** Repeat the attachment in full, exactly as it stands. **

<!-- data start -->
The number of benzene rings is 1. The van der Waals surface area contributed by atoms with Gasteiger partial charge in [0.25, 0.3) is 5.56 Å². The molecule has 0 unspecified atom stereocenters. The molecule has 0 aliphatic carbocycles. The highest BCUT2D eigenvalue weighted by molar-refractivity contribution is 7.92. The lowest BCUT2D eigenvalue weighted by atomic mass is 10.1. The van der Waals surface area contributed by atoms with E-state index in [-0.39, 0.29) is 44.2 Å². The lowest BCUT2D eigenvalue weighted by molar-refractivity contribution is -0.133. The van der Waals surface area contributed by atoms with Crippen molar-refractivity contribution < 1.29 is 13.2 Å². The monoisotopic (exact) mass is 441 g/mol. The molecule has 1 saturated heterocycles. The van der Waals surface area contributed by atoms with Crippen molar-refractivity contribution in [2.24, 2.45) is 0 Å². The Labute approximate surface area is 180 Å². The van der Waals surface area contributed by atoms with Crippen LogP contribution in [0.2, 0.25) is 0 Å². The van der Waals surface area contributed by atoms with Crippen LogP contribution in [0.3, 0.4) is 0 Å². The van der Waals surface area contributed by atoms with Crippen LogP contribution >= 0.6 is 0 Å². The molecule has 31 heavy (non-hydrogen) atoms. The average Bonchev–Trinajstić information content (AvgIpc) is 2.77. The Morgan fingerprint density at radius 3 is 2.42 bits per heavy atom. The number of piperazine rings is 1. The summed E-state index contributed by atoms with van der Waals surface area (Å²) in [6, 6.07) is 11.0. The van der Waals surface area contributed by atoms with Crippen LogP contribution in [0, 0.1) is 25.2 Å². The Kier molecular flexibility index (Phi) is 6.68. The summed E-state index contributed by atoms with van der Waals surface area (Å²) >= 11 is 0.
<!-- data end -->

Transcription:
The number of benzene rings is 1. The van der Waals surface area contributed by atoms with Gasteiger partial charge in [0.25, 0.3) is 5.56 Å². The molecule has 0 unspecified atom stereocenters. The molecule has 0 aliphatic carbocycles. The highest BCUT2D eigenvalue weighted by molar-refractivity contribution is 7.92. The lowest BCUT2D eigenvalue weighted by atomic mass is 10.1. The van der Waals surface area contributed by atoms with E-state index in [-0.39, 0.29) is 44.2 Å². The lowest BCUT2D eigenvalue weighted by molar-refractivity contribution is -0.133. The van der Waals surface area contributed by atoms with Crippen molar-refractivity contribution < 1.29 is 13.2 Å². The monoisotopic (exact) mass is 441 g/mol. The molecule has 1 saturated heterocycles. The van der Waals surface area contributed by atoms with Crippen molar-refractivity contribution in [2.24, 2.45) is 0 Å². The Labute approximate surface area is 180 Å². The van der Waals surface area contributed by atoms with Crippen LogP contribution in [0.2, 0.25) is 0 Å². The van der Waals surface area contributed by atoms with Crippen LogP contribution in [0.3, 0.4) is 0 Å². The van der Waals surface area contributed by atoms with Crippen LogP contribution >= 0.6 is 0 Å². The molecule has 31 heavy (non-hydrogen) atoms. The average Bonchev–Trinajstić information content (AvgIpc) is 2.77. The Morgan fingerprint density at radius 3 is 2.42 bits per heavy atom. The number of piperazine rings is 1. The summed E-state index contributed by atoms with van der Waals surface area (Å²) in [6, 6.07) is 11.0. The van der Waals surface area contributed by atoms with Crippen LogP contribution in [0, 0.1) is 25.2 Å². The Kier molecular flexibility index (Phi) is 6.68. The summed E-state index contributed by atoms with van der Waals surface area (Å²) >= 11 is 0.